For example, it is generally a violation of the rules of professional conduct to be found guilty of driving while under the influence. But, even if the attorney drives while under the influence, is arrested, is convicted, and serves some non-incarceration or work release sentence as a result, while representing you as your attorney, you can't sue the attorney for that unless it gives rise to an specific breach of the standard of care for a reasonable attorney in how you are represented in your case and that causes you economic harm.

This would be true even if the attorney didn't disclose to you that he was an alcoholic, and even if his alcohol problem caused you to lose faith in his representation but the court did not allow him to withdraw as your counsel in a lawsuit (which courts are allowed to do in many circumstances).

Claims By Third-Parties

Generally speaking, malpractice cases, either for breach of the standard of care or for breach of other fiduciary duties arise from a fiduciary relationship between an attorney and the attorneys' client that exists for the sole benefit of the client. Absent some narrow exceptions, no one other than the client can bring a lawsuit to enforce a breach of these duties.

For example, generally speaking, an opposing party in a case cannot sue your attorney for professional malpractice, either due to a breach of the standard of care, or due to a breach of some other distinct fiduciary duty owed by an attorney to a client.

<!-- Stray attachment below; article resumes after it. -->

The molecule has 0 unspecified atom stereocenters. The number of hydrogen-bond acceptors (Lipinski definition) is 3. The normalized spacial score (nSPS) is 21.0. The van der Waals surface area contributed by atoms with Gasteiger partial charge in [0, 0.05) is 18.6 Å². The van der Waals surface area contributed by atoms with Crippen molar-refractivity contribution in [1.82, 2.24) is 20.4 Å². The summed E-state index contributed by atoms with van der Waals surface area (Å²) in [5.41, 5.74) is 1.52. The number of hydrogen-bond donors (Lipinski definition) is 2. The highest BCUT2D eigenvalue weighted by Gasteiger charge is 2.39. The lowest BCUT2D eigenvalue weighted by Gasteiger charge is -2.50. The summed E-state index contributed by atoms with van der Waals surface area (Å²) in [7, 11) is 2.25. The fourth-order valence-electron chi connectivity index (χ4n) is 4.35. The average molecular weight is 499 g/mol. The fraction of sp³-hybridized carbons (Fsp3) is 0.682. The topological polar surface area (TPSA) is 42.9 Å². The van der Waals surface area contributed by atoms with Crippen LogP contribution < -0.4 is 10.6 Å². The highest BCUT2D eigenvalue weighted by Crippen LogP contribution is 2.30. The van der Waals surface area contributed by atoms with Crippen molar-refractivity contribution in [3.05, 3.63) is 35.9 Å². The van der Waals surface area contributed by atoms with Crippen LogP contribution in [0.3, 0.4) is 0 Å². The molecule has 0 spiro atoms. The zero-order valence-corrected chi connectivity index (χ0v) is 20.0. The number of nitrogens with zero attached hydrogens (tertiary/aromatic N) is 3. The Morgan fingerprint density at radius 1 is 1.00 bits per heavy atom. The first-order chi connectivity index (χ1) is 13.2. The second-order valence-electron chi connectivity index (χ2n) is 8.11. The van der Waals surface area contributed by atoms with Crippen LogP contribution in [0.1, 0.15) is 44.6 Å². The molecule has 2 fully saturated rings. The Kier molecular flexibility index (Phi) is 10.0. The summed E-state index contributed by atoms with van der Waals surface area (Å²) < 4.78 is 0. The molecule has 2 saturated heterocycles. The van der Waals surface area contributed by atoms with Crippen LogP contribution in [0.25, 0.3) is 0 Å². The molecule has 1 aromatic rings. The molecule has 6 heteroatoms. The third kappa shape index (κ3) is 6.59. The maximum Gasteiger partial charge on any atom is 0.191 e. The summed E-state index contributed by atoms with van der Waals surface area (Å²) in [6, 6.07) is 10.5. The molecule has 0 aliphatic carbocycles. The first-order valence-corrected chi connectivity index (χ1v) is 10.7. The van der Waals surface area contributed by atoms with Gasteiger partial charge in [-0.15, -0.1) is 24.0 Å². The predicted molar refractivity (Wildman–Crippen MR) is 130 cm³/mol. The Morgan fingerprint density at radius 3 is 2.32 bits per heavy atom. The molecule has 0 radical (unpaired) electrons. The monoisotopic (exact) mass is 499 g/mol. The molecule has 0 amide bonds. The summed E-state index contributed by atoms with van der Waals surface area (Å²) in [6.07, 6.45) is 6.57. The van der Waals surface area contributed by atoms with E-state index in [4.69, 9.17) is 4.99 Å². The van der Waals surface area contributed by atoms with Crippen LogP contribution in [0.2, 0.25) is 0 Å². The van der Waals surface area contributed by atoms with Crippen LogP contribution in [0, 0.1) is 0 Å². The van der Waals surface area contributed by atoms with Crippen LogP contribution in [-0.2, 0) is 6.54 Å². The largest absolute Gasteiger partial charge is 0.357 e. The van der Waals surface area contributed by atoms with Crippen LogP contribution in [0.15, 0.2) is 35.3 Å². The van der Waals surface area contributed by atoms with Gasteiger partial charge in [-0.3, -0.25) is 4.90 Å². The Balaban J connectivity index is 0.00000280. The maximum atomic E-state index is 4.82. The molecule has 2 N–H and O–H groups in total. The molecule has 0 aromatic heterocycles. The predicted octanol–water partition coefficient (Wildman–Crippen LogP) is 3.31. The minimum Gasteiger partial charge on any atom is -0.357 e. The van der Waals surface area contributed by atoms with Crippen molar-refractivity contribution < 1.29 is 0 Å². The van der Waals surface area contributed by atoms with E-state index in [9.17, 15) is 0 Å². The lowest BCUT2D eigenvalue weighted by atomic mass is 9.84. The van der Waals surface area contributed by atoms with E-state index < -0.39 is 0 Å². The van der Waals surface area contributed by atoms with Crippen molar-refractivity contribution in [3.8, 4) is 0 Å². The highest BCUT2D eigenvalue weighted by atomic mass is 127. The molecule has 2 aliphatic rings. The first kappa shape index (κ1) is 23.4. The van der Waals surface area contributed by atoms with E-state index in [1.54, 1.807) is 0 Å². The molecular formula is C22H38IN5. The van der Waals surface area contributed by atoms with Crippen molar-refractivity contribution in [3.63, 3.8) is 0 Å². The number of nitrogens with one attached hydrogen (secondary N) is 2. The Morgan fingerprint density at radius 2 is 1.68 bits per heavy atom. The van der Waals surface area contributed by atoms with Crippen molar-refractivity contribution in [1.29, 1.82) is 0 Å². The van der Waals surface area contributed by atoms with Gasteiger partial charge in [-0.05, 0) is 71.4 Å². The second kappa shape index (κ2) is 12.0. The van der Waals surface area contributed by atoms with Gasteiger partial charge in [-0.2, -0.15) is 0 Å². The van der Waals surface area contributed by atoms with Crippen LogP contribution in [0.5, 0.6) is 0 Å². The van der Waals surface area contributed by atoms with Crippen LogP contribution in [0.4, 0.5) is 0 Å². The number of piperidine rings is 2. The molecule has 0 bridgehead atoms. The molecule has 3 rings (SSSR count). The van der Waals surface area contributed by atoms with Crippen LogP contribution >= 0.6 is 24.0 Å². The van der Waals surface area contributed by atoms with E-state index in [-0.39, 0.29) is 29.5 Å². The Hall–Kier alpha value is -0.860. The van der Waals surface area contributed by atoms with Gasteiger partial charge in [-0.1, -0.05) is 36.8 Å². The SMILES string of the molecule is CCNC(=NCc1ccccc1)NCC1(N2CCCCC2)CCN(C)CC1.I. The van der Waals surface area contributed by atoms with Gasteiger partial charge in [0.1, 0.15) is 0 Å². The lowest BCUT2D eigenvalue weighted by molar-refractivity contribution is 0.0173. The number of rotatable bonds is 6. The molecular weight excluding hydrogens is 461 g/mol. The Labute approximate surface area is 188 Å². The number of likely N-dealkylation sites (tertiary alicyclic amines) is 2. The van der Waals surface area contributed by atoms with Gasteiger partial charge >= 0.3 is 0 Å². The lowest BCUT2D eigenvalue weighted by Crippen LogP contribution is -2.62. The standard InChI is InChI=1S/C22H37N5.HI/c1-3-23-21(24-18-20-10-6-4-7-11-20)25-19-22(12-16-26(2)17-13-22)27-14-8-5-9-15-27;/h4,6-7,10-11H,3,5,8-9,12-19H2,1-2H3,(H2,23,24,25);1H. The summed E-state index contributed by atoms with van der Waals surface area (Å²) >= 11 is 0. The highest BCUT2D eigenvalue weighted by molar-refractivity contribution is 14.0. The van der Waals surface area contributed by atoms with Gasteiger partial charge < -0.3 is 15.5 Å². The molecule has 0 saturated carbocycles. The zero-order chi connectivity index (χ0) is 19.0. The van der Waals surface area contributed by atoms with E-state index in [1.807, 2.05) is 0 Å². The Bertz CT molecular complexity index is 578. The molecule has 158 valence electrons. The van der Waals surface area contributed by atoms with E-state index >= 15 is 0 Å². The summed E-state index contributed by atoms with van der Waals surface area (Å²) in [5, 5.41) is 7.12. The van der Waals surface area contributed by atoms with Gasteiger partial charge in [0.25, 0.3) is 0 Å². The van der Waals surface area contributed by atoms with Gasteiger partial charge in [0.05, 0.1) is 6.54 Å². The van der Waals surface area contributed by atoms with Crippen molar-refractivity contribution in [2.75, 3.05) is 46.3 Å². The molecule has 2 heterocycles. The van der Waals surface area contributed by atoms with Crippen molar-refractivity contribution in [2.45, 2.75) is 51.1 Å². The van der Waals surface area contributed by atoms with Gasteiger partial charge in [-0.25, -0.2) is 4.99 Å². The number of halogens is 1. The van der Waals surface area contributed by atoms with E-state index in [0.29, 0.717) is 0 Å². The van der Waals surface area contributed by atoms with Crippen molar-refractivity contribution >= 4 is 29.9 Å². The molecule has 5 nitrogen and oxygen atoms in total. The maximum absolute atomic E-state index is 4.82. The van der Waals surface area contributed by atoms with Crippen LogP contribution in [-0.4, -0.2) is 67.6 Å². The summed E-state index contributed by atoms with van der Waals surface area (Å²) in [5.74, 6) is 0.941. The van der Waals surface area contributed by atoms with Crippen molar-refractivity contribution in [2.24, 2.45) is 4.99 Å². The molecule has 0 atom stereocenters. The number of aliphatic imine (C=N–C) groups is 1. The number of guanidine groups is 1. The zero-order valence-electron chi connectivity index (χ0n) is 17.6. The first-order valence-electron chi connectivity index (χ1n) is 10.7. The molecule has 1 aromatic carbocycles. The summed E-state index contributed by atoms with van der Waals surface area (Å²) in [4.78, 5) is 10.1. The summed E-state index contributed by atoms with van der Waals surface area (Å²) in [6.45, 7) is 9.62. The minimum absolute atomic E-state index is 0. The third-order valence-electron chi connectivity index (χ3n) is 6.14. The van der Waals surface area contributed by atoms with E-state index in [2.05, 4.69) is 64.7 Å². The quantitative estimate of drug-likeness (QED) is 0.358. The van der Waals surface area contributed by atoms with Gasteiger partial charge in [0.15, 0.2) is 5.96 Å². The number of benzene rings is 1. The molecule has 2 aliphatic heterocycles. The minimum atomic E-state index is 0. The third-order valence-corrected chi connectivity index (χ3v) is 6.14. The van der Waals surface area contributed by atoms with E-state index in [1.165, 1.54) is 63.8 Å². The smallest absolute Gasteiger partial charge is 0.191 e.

Authority

For what it is worth, I am an attorney in private practice, primarily in Colorado, who frequently represents clients in attorney malpractice cases in my private practice of law. The legal authorities you have to sift through to digest the law to get to the bottom line above, are quite voluminous. Also, this is an area of law mostly governed by common law case law, rather than by statutes. It would be easier to cite chapter and verse of legal authorities for more specific questions, but is rather challenging to do so without much more time preparing an answer to provide this broad lay of the land at a "forest level" of this area of law without writing a full fledged legal treatise or law review article.